Datetime Conversion Change

Dan Guzman notes a change in behavior in how datetime fields are upconverted:

SQL Server 2016 and Azure SQL Database V12 use the raw datetime internal value without rounding during conversion to another temporal type. The value is rounded only once during conversion, to the target type precision. The end result will be the same as before SQL Server 2016 when the target type precision is 3 or less. However, the converted value will be different when the target type precision is greater than 3 and the internal time unit interval is not evenly divisible by 3 (i.e. rounded source datetime millisecond value is 3 or 7). Note the non-zero microseconds and nanoseconds in the script results below and that rounding is based on the target type precision rather than the source.

This is a good thing on net, but be aware of this if you try to compare datetime versus datetime2 values.

Related Posts

Upgrading That Expired Evaluation Copy Of SQL Server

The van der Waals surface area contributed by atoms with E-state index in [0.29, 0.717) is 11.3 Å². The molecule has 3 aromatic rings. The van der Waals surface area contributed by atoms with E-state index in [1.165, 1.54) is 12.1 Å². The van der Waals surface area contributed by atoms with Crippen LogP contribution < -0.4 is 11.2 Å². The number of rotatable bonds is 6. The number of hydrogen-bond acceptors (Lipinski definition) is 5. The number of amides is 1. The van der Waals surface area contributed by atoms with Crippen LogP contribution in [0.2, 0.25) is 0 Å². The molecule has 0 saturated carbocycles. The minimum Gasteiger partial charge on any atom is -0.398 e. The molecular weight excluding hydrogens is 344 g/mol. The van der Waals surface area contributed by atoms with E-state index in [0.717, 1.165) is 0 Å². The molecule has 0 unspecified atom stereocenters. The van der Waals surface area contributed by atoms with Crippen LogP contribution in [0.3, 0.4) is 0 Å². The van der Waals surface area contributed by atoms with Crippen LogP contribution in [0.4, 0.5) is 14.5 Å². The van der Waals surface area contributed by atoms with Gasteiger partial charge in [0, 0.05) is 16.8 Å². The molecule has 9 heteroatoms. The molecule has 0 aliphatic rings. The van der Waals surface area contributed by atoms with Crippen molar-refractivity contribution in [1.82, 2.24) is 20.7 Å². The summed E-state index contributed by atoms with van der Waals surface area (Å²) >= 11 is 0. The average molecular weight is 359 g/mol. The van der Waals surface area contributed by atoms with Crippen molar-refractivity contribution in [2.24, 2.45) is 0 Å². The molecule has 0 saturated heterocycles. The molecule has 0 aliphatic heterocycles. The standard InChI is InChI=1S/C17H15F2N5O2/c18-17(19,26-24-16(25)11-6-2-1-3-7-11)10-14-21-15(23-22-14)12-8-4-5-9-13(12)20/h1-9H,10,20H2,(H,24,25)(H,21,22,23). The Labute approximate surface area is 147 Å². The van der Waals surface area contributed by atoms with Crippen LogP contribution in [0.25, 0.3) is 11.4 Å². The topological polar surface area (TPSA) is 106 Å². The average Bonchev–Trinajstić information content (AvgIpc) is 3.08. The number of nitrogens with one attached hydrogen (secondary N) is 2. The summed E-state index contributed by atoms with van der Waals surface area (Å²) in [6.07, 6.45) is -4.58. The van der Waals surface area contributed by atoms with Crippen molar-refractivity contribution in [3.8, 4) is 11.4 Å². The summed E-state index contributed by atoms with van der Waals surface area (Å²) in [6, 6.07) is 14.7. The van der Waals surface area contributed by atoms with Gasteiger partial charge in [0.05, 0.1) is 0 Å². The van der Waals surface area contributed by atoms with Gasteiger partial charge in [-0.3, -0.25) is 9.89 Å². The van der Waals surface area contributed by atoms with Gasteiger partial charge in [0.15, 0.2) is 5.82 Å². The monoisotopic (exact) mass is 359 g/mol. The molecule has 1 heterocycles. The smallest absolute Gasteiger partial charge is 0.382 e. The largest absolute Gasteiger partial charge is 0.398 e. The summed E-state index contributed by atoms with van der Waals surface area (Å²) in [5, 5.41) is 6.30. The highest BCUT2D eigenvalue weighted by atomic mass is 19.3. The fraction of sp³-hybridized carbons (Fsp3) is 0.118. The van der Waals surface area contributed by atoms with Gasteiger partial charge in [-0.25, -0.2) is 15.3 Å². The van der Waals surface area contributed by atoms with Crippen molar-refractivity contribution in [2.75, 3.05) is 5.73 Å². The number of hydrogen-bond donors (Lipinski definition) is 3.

Cody Konior finds a way to extricate the poor souls who need to upgrade expired evaluation copies of SQL Server from their mess: Common advice here is to set the clock backwards. My problem with that is that you’re probably doing this on an unsupported unknown black-box flaming garbage can of a system set up […]

Read More

When AT TIME ZONE Is Too Slow

Robert Davis troubleshoots a performance problem relating to time zones: Time Zones were definitely being a drag today. I got an email from one of the developers at work asking about the performance difference between 2 queries. The only difference between the 2 queries is that one of them uses the AT TIME ZONE clause that was […]

Read More

Categories

October 2016
MTWTFSS
« Sep Nov »
 12
3456789
10111213141516
17181920212223
24252627282930
31